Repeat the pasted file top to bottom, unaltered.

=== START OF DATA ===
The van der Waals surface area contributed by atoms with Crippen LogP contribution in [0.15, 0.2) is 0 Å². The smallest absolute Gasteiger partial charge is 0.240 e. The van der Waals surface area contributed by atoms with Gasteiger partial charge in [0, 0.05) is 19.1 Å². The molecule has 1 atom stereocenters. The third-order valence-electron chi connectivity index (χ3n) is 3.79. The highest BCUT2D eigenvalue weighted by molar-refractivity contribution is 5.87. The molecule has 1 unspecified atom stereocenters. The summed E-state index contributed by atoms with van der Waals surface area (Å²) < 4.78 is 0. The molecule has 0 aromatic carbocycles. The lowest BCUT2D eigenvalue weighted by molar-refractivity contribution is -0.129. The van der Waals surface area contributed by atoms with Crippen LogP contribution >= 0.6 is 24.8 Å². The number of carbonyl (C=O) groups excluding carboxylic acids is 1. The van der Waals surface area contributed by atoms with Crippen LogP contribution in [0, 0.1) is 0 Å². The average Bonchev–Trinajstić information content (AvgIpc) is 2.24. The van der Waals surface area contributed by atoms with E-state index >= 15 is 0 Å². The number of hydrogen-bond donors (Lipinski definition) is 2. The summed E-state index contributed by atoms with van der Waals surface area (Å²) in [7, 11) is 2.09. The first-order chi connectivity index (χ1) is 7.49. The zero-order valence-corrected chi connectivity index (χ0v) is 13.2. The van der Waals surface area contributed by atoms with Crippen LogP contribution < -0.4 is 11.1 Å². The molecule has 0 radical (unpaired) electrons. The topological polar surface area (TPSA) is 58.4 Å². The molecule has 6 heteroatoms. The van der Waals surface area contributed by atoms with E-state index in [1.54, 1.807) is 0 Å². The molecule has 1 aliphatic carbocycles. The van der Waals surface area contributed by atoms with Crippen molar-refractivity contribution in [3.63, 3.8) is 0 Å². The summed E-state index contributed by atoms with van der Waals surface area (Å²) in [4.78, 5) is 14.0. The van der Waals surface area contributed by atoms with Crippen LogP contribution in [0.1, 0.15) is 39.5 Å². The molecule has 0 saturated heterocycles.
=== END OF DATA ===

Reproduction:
The van der Waals surface area contributed by atoms with Crippen LogP contribution in [0.15, 0.2) is 0 Å². The smallest absolute Gasteiger partial charge is 0.240 e. The van der Waals surface area contributed by atoms with Gasteiger partial charge in [0, 0.05) is 19.1 Å². The molecule has 1 atom stereocenters. The third-order valence-electron chi connectivity index (χ3n) is 3.79. The highest BCUT2D eigenvalue weighted by molar-refractivity contribution is 5.87. The molecule has 1 unspecified atom stereocenters. The summed E-state index contributed by atoms with van der Waals surface area (Å²) < 4.78 is 0. The molecule has 0 aromatic carbocycles. The lowest BCUT2D eigenvalue weighted by molar-refractivity contribution is -0.129. The van der Waals surface area contributed by atoms with Crippen LogP contribution >= 0.6 is 24.8 Å². The number of carbonyl (C=O) groups excluding carboxylic acids is 1. The van der Waals surface area contributed by atoms with Crippen LogP contribution in [0, 0.1) is 0 Å². The average Bonchev–Trinajstić information content (AvgIpc) is 2.24. The van der Waals surface area contributed by atoms with E-state index >= 15 is 0 Å². The number of hydrogen-bond donors (Lipinski definition) is 2. The summed E-state index contributed by atoms with van der Waals surface area (Å²) in [7, 11) is 2.09. The first-order chi connectivity index (χ1) is 7.49. The zero-order valence-corrected chi connectivity index (χ0v) is 13.2. The van der Waals surface area contributed by atoms with Crippen LogP contribution < -0.4 is 11.1 Å². The molecule has 0 radical (unpaired) electrons. The topological polar surface area (TPSA) is 58.4 Å². The molecule has 6 heteroatoms. The van der Waals surface area contributed by atoms with E-state index in [1.54, 1.807) is 0 Å². The molecule has 1 aliphatic carbocycles. The van der Waals surface area contributed by atoms with Crippen molar-refractivity contribution in [3.63, 3.8) is 0 Å². The summed E-state index contributed by atoms with van der Waals surface area (Å²) in [4.78, 5) is 14.0. The van der Waals surface area contributed by atoms with Crippen LogP contribution in [0.1, 0.15) is 39.5 Å². The molecule has 0 saturated heterocycles.